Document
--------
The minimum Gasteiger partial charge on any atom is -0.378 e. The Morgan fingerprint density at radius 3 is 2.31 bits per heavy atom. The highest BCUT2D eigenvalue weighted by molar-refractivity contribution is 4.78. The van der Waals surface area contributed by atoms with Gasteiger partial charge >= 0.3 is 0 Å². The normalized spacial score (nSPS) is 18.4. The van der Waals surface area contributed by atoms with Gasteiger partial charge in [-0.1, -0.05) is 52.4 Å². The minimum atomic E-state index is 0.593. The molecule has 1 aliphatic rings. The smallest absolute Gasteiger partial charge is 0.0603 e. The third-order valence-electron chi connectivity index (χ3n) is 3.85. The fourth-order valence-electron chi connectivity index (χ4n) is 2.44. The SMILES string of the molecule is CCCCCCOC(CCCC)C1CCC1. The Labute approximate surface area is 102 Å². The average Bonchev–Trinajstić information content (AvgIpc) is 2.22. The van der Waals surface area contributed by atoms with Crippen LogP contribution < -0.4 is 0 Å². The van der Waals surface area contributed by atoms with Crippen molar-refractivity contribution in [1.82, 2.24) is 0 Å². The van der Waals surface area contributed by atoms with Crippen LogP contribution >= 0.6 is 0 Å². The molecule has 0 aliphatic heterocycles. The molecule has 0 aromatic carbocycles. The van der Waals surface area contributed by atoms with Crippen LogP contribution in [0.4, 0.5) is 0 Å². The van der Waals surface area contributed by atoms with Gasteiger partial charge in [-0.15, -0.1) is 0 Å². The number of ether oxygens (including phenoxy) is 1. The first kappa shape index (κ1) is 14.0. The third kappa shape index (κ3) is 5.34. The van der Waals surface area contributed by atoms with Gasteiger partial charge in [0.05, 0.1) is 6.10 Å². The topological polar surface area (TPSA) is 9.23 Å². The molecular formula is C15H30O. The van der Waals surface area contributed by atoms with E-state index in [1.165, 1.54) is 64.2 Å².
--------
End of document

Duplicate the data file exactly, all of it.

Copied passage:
The minimum Gasteiger partial charge on any atom is -0.378 e. The Morgan fingerprint density at radius 3 is 2.31 bits per heavy atom. The highest BCUT2D eigenvalue weighted by molar-refractivity contribution is 4.78. The van der Waals surface area contributed by atoms with Gasteiger partial charge >= 0.3 is 0 Å². The normalized spacial score (nSPS) is 18.4. The van der Waals surface area contributed by atoms with Gasteiger partial charge in [-0.1, -0.05) is 52.4 Å². The minimum atomic E-state index is 0.593. The molecule has 1 aliphatic rings. The smallest absolute Gasteiger partial charge is 0.0603 e. The third-order valence-electron chi connectivity index (χ3n) is 3.85. The fourth-order valence-electron chi connectivity index (χ4n) is 2.44. The SMILES string of the molecule is CCCCCCOC(CCCC)C1CCC1. The Labute approximate surface area is 102 Å². The average Bonchev–Trinajstić information content (AvgIpc) is 2.22. The van der Waals surface area contributed by atoms with Crippen LogP contribution < -0.4 is 0 Å². The van der Waals surface area contributed by atoms with Crippen molar-refractivity contribution in [1.82, 2.24) is 0 Å². The van der Waals surface area contributed by atoms with Crippen LogP contribution >= 0.6 is 0 Å². The molecule has 0 aliphatic heterocycles. The molecule has 0 aromatic carbocycles. The van der Waals surface area contributed by atoms with Crippen LogP contribution in [0.4, 0.5) is 0 Å². The van der Waals surface area contributed by atoms with Gasteiger partial charge in [-0.15, -0.1) is 0 Å². The number of ether oxygens (including phenoxy) is 1. The first kappa shape index (κ1) is 14.0. The third kappa shape index (κ3) is 5.34. The van der Waals surface area contributed by atoms with Gasteiger partial charge in [0.05, 0.1) is 6.10 Å². The topological polar surface area (TPSA) is 9.23 Å². The molecular formula is C15H30O. The van der Waals surface area contributed by atoms with E-state index in [1.165, 1.54) is 64.2 Å².